Saturday, August 22, 2009

Feeling Thin When You're Still Fat

(Fernando Botero, Ballerina to the Handrail)

Lake Mileage: 5.8k
MP3 Player: Vangelis, Chariots of Fire
Currently Reading: Born Round (Frank Bruni)

I have to say, even at the risk of jinxing my current progress (I'm a superstitious dieter, no question!), that I'm currently at a point where I'm feeling good about what I've accomplished since February. I'm now in the mid-to-low 230's (233 this morning), about 50 lbs. lighter than what I weighed then. That's close to 20% of my worst-case body weight. I feel lighter, I feel thinner. I move more easily and less awkwardly, especially now that solving the running shoe problem has been a major breakthrough on the exercise front. I've gone down several sizes clothes-wise: in the winter I was wearing 42" jeans and 44" khakis from Lands End, now I've dug into the closet and retrieved the 36" jeans and the 38" khakis from 2006-7. People volunteer approvingly that they notice the difference.

The problem is, of course, that in reality I'm nowhere near as thin as I feel. For a 5'8" guy, even an endomorph like me, 233 is still fat. 36" jeans and 38" khakis are still fat clothes. Someone meeting me for the first time would still consider me seriously overweight. I've read any number of books and blogs where a formerly fat guy describes how disgusting and grotesque he was at my current weight, or worse, when he weighed even less than I weigh now. Runners World columnist John "the Penguin" Bingham, whose cheerful embrace of non-elite athleticism I like a great deal, talks about being frightened into weight loss when he weighed 240 - and we're the same height. "I was well past stout. I was rotund," he writes in one of his books. In another he talks about his "ever-widening waist and sagging arms" and describes himself at that time as "a fat cat", as "old and overweight and out of shape." Charlie Hills, whose blog Back to the Fridge I follow and enjoy, talks about the horror of passing 200 lbs. for the first time and makes jokes about hardly being able to see the scale numbers with his gut in the way - but if, oops, when (be positive, people always say) I hit 200 again, I'll be ecstatic. I may faint right there on the scale, in fact.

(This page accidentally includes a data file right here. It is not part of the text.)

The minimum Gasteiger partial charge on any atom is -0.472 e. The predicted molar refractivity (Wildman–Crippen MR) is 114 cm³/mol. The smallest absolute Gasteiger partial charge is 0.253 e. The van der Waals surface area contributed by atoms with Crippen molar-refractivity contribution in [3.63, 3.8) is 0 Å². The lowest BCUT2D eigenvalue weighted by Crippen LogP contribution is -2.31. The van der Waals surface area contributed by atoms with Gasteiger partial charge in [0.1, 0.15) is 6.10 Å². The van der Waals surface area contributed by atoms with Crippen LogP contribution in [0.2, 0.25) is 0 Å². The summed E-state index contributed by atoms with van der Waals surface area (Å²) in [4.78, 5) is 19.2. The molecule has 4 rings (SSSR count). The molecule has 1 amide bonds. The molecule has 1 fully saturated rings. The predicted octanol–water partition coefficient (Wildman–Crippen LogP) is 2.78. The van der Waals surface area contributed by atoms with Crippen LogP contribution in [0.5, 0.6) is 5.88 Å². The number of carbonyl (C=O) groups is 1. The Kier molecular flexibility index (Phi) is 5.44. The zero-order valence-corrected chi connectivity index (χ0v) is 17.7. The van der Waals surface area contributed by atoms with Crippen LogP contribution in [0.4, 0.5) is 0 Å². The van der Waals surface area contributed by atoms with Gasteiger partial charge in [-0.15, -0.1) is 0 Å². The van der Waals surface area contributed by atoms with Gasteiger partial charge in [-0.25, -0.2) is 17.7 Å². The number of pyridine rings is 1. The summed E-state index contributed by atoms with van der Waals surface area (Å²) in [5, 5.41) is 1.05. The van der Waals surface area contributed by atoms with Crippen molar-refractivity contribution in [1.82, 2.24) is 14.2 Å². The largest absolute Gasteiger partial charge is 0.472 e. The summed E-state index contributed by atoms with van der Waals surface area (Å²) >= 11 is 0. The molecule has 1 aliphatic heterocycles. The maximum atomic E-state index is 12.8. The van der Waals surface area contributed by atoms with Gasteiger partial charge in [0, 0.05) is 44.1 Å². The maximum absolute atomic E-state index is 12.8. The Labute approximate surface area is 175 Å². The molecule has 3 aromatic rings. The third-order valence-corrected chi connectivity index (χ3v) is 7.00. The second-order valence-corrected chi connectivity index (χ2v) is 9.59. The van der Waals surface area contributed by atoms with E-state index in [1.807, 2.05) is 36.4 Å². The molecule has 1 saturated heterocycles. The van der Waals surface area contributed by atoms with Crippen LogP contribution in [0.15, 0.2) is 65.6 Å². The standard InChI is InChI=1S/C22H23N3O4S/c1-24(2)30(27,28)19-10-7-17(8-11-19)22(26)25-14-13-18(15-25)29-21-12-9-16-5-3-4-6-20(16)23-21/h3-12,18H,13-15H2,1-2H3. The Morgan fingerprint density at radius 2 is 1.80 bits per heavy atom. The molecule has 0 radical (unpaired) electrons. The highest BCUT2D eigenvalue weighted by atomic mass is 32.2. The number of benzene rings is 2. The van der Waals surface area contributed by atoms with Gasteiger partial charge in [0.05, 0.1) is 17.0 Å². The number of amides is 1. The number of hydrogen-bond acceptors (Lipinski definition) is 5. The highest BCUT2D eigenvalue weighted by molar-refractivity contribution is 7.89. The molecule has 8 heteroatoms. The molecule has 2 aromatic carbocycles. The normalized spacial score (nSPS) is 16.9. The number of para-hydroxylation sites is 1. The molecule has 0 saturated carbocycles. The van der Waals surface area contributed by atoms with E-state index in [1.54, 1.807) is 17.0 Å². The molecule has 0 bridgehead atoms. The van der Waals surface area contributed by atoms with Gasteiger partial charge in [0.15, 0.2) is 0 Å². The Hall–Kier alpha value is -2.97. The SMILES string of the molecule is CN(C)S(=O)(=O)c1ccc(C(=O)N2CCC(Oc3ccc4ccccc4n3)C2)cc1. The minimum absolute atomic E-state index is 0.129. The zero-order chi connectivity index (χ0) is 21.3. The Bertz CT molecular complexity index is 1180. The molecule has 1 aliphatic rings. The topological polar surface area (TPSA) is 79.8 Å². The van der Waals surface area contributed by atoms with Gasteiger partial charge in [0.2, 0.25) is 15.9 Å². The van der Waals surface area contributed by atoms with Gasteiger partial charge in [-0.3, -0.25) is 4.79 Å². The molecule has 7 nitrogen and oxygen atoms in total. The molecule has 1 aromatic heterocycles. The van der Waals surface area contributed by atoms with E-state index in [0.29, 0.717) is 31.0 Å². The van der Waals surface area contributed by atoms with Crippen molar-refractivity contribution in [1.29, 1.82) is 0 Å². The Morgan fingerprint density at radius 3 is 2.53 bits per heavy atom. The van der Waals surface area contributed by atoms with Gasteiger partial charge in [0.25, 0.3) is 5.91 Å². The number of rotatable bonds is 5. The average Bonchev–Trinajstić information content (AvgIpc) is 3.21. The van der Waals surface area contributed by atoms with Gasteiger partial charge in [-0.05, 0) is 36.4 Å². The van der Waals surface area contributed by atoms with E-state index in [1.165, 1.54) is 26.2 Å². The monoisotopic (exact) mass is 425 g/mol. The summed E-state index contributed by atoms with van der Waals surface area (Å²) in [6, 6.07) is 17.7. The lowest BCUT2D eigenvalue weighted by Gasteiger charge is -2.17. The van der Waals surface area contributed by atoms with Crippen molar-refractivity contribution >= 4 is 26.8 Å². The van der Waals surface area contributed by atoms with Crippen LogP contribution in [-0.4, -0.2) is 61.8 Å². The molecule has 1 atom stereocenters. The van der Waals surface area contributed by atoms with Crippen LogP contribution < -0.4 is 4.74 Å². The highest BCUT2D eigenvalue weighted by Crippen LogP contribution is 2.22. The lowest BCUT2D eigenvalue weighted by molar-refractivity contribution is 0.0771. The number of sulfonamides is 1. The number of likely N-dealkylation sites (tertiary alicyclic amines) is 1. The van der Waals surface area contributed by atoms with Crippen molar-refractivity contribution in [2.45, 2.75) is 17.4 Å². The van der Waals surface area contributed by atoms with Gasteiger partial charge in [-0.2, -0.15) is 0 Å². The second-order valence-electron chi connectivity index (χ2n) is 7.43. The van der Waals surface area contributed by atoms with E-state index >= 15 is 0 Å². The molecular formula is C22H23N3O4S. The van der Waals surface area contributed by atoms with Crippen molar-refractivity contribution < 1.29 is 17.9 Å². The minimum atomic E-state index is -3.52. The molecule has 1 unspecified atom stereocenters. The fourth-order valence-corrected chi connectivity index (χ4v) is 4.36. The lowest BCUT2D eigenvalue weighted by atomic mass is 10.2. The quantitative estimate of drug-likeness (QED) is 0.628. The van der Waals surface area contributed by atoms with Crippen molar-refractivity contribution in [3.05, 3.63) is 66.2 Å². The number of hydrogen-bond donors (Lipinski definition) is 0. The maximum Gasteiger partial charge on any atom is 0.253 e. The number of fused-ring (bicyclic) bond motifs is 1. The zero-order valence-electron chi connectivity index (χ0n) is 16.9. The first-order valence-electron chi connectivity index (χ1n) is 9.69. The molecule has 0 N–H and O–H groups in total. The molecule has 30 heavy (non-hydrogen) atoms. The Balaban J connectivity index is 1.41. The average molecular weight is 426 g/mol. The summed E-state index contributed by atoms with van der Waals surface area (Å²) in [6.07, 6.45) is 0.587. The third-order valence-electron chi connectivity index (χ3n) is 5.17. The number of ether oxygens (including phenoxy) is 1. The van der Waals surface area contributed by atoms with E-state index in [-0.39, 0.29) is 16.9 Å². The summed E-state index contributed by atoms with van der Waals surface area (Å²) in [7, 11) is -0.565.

If a dieter isn't careful, this reality check can take a lot of the gratification out of actual progress. I want to celebrate losing 50 lbs., because it's a big accomplishment. But at the same time, I know that my weight loss so far is only half - and the easier half - of my 100-lb. goal, and even then I'll still be overweight by most people's standards. According to the BMI tables, so far all I've managed to do is go from "Morbidly Obese" to "Obese"! Maybe I shouldn't start celebrating yet.

On the other hand, losing nearly 20% of my body weight is something that a lot of people don't manage to do. And I do in fact feel better, I do in fact move around less effortfully, and I am in fact seriously thinner. If I didn't lose another ounce from today onward, I'd still be healthier living at 233 lbs. than at 284 lbs. And even if other people are still correct when they classify me as fat, that's not the whole story. It's like the stock market - the current price of your shares by itself doesn't matter; what matters is whether that price is higher or lower than what you paid. Maybe my current weight isn't impressive, but compared to where I was, I'm already showing a profit.

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